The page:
Dignity Coconuts is a social-impact company making pure virgin coconut oil in the coconut garden of the Philippines. Founded with the principles of environmental and social responsibility, Dignity Coconuts employs 300 coconut farmers and over 200 people who would otherwise struggle to find work in poverty-stricken communities. The company values holistic community development and assists their employees with clean drinking water, mobile banking, social justice, and life skills training. In the factory, Dignity Coconuts uses every part of the nutrient-packed coconut. In addition to producing high quality raw coconut oil, milk, and water, the coconut shells are ground and made into a powder from which bio-plastics are derived. Coconut coir is an excellent soil conditioner, and coconut husks are woven into erosion control blankets. Learn more about Dignity Coconuts and their mission to help communities overcome cycles of poverty through sustainable business and local coconut superfood here.
THE BODY SHOP
With the motto to Enrich Not Exploit™, The Body Shop creates beauty products while also supporting biodiversity and working fairly with farmers and suppliers to support thriving communities. The Body Shop is the first beauty brand to fight against animal testing in the cosmetic industry. To ensure that products are made without animal testing, The Body Shop only sources ingredients from suppliers who meet the Cruelty Free International Leaping Bunny certification. Their active campaigns include Cruelty Free International, a campaign to ban animal testing; The Ethical Trading Initiative, a partnership of companies, volunteer organizations, and trade unions promoting workers’ rights; and The World Bio-Bridge Mission, which is committed to funding conservation projects in areas rich in biodiversity. Learn more about The Body Shop and their cruelty-free beauty products here.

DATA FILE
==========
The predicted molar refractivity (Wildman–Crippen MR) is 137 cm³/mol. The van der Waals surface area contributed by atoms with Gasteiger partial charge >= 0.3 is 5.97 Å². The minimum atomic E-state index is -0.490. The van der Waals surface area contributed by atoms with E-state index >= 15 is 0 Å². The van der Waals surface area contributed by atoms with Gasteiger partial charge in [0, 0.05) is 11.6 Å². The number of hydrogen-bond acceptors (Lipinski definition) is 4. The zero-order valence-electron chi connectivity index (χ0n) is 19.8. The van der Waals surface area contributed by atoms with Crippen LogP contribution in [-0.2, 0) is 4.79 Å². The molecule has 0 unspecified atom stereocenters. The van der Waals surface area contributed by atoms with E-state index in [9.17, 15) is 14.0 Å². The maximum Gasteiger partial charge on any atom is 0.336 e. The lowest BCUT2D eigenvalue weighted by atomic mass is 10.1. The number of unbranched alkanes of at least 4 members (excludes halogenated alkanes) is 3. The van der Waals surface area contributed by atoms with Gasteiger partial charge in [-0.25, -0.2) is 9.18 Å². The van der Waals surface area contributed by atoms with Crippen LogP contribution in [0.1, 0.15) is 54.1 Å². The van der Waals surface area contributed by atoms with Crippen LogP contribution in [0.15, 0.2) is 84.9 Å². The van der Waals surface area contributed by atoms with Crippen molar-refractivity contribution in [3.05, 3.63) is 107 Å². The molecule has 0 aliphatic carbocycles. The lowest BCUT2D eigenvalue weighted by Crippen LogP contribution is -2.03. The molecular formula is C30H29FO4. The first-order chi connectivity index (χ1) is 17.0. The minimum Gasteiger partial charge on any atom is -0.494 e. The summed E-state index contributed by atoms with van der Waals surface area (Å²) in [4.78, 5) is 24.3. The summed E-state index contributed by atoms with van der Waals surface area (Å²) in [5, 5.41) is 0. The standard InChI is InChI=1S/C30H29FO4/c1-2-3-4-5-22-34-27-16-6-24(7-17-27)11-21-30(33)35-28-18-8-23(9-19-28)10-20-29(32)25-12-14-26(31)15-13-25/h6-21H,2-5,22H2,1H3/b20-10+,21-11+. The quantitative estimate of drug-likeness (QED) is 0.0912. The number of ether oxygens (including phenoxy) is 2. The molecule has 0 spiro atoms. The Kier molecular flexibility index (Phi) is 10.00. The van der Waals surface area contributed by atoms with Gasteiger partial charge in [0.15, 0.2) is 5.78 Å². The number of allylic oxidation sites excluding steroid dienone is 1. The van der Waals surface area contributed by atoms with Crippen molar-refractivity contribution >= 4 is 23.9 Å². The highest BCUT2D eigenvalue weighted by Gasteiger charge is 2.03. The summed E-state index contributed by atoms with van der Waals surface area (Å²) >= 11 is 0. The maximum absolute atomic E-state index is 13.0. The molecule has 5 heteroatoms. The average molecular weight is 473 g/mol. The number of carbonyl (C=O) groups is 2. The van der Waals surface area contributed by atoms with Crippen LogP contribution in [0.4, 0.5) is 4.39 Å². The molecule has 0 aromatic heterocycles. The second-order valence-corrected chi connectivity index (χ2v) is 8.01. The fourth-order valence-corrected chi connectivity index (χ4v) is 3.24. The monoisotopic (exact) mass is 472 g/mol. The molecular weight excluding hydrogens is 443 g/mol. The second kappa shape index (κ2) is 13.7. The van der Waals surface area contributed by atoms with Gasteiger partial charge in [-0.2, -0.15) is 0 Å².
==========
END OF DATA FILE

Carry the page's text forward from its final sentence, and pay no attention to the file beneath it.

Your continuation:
Holstee’s mission is to help people live mindfully and understand one’s own personal responsibility. Cards are their medium for connecting with people and creative linguistics provide inspiration to lead a meaningful and intentional life. They recognize that it is difficult to slow down and simplify in the fast-paced world, and having moments to find perspective and focus on what is truly important is vital to living mindfully. The Washington Post compared Holstee’s Manifesto to Nike’s, “Just Do It.” Holstee now has a monthly membership program for receiving authentic and inspirational cards. Learn more about Holstee here.
MATT & NAT
Inspired by passion for materials and nature and with the motto to, “live beautifully,” Matt and Nat make classy eco-friendly handbags, backpacks, vegan wallets, shoes, and other small goods. Matt and Nat is a sophisticated and high-quality alternative to traditional leather products. Passion for the natural world is engrained in their products. Materials include recycled nylons, cardboard, rubber, and cork, and all bags are lined with material from recycled plastic bottles. Learn more about Matt & Nat's collection here.